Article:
Death Becoming Less Taboo, but Many Families Avoid Talking About End-of-Life Care

Death is a natural part of life, but many Canadians are hesitant to have essential conversations about the end of their lives. The Vanier Institute of the Family seeks to change this with the publication of Family Perspectives: Death and Dying in Canada, a conversation catalyst intended to spark dialogue in households, workplaces and communities across the country by exploring death and dying through a family lens.

Family Perspectives: Death and Dying in Canada examines the evolution of death and dying in Canada across generations, the desires and realities of families surrounding death and dying, the role of families in end-of-life care and its impact on well-being. Through current data and trend analysis, interviews with caregivers and families, and reflections on hospice volunteering from author Dr. Katherine Arnup, this study discusses death and dying within the current and emerging social, cultural and policy landscapes.

Highlights:

– Hospice palliative care can play an important role in helping dying people and their families, yet most Canadians don’t receive any.

  • Palliative care benefits up to 85% of dying people at the end of their lives.
  • An estimated 16% to 30% of Canadians receive some form of palliative care, depending upon where they live.
  • Three-quarters (74%) of surveyed Canadians report having thought about end-of-life care, but only one-third (34%) have actually had a conversation with a family member. 

– Medical assistance in dying (MAID) is having an impact on the conversation on death and dying in Canada. 

  • Since June 2016, more than 2,600 people across Canada have obtained medical assistance in dying.
  • More than one in eight seniors in Canada (12%) say they or a family member have talked to a health care provider about access to MAID.

– Death is becoming less taboo in Canada, thanks to care providers and community initiatives. 

  • Hospice staff and volunteers, death doulas and other end-of-life practitioners are providing diverse forms of support to many families in Canada, including facilitating advance care planning and discussions about end-of-life care, coordinating care and providing grief support.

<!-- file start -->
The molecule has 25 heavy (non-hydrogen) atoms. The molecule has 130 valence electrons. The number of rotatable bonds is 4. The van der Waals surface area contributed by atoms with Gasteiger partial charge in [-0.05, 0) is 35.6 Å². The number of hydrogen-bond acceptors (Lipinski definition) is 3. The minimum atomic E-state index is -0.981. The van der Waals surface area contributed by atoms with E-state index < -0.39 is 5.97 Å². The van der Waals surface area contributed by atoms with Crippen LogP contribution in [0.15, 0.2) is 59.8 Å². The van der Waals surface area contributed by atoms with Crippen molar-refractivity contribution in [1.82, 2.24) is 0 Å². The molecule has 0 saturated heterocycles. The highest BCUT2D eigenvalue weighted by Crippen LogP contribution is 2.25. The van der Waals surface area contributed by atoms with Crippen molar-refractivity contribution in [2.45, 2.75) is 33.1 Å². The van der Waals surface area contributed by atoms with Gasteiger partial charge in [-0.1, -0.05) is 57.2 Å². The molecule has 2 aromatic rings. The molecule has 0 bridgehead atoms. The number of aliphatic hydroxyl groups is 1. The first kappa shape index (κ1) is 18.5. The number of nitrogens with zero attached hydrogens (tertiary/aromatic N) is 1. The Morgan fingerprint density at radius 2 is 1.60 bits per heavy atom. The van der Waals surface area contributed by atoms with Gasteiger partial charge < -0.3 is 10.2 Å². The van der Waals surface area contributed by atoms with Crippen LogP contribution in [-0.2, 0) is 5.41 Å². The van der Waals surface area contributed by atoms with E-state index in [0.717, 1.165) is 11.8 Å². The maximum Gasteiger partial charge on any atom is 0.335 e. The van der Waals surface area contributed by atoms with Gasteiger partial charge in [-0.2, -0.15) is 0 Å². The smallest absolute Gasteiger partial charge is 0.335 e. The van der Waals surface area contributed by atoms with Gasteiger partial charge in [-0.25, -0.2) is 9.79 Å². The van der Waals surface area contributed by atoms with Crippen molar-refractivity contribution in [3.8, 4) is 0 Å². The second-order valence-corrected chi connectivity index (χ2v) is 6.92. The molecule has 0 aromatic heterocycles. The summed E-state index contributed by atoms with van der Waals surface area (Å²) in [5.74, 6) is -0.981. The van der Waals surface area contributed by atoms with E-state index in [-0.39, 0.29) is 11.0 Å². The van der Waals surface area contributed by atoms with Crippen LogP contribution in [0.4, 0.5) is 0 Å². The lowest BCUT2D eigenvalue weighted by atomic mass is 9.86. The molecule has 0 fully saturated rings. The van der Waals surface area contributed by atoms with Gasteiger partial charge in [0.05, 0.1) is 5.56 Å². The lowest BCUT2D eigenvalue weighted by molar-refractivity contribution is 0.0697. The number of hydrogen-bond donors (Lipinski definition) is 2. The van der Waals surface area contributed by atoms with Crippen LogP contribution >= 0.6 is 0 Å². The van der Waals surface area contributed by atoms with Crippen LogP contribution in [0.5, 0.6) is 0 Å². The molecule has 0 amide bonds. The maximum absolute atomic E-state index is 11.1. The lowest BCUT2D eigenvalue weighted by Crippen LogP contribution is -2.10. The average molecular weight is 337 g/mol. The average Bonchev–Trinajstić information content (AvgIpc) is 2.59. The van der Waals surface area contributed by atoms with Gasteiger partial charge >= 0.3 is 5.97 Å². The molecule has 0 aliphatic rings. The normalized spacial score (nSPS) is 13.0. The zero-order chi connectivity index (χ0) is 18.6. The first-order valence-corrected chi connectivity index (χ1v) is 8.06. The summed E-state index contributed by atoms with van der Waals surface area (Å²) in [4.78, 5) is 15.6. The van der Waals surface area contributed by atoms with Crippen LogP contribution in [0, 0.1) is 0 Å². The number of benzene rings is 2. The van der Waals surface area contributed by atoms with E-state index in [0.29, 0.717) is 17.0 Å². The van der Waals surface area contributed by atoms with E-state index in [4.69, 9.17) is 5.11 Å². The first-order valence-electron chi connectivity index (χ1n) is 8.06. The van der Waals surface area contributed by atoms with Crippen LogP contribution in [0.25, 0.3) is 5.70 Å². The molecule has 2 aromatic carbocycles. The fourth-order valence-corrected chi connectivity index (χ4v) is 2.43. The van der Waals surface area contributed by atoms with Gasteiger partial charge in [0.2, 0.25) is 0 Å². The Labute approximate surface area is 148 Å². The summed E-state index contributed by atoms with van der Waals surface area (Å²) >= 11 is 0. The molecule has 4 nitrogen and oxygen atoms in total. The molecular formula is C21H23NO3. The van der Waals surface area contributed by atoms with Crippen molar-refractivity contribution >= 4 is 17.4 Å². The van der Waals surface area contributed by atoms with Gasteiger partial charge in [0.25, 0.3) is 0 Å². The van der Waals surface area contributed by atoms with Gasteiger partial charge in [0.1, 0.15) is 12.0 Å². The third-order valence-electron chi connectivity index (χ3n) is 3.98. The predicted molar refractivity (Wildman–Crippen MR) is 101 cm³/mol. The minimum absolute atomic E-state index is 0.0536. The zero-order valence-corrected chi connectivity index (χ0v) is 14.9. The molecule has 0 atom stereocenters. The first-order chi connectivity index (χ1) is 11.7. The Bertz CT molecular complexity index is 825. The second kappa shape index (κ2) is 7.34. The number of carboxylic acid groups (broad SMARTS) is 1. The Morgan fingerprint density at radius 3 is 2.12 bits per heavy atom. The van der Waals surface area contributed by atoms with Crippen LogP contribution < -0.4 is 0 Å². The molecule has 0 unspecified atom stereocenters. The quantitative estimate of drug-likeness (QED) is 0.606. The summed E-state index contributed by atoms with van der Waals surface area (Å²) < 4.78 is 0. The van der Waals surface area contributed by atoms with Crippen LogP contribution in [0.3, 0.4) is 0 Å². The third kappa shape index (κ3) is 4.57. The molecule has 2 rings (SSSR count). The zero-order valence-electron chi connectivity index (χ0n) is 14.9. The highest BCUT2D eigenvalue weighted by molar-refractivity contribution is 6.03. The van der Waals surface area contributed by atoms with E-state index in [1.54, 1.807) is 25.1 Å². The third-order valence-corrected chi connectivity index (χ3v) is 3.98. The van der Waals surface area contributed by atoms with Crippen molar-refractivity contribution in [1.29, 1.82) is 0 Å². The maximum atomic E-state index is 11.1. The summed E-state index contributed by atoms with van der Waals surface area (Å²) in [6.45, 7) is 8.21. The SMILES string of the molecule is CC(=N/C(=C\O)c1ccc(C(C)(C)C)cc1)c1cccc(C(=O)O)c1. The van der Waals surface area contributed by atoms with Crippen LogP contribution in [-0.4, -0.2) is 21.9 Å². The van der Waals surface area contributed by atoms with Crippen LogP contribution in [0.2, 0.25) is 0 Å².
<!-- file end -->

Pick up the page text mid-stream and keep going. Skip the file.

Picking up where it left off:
• “Death Cafés” are helping people across Canada to gather and discuss their thoughts about death and dying.

“While many people are hesitant to talk about death and dying with their families and health care providers, some of the silence surrounding death and dying in Canada has been broken – a step in the right direction,” says Dr. Arnup. “Talking about death with family, planning for what we hope for and supporting others can help us to see that death is a natural part of life that is not inherently undignified, and to appreciate the present, thereby enriching our lives.”

“Birth and death are among the few universal family experiences,” says Vanier Institute CEO Nora Spinks. “Many Canadians and their families are hesitant to discuss death despite the importance of these conversations in providing and arranging for the care of loved ones at the end of life. It is our hope that Family Perspectives: Death and Dying in Canada helps to move the conversation forward as we recognize and celebrate National Hospice Palliative Care Week.”

Download Family Perspectives: Death and Dying in Canada 

 


Published on May 7, 2018

 

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2018-05-07T13:08:08+00:002018-05-07|Categories: Announcements, Publications|2 Comments

2 Comments

  1. Cassandra Yonder 2018-05-07 at 19:23 - Reply

    Thanks for your work Katherine! I hope more and more will become aware of an engaged with the social movement to reclaim community centred care of the dying, dead and bereaved.

  2. Dawn Gross 2018-05-09 at 12:19 - Reply

    Congratulations and thank you Dr. Arnup and your team at The Vanier Institute for your work helping to transform the taboo around talking about Death. This report helps all of us, no matter where we live, practice discovering what matters most so we may all live life fully, right now, and through our final exhale.

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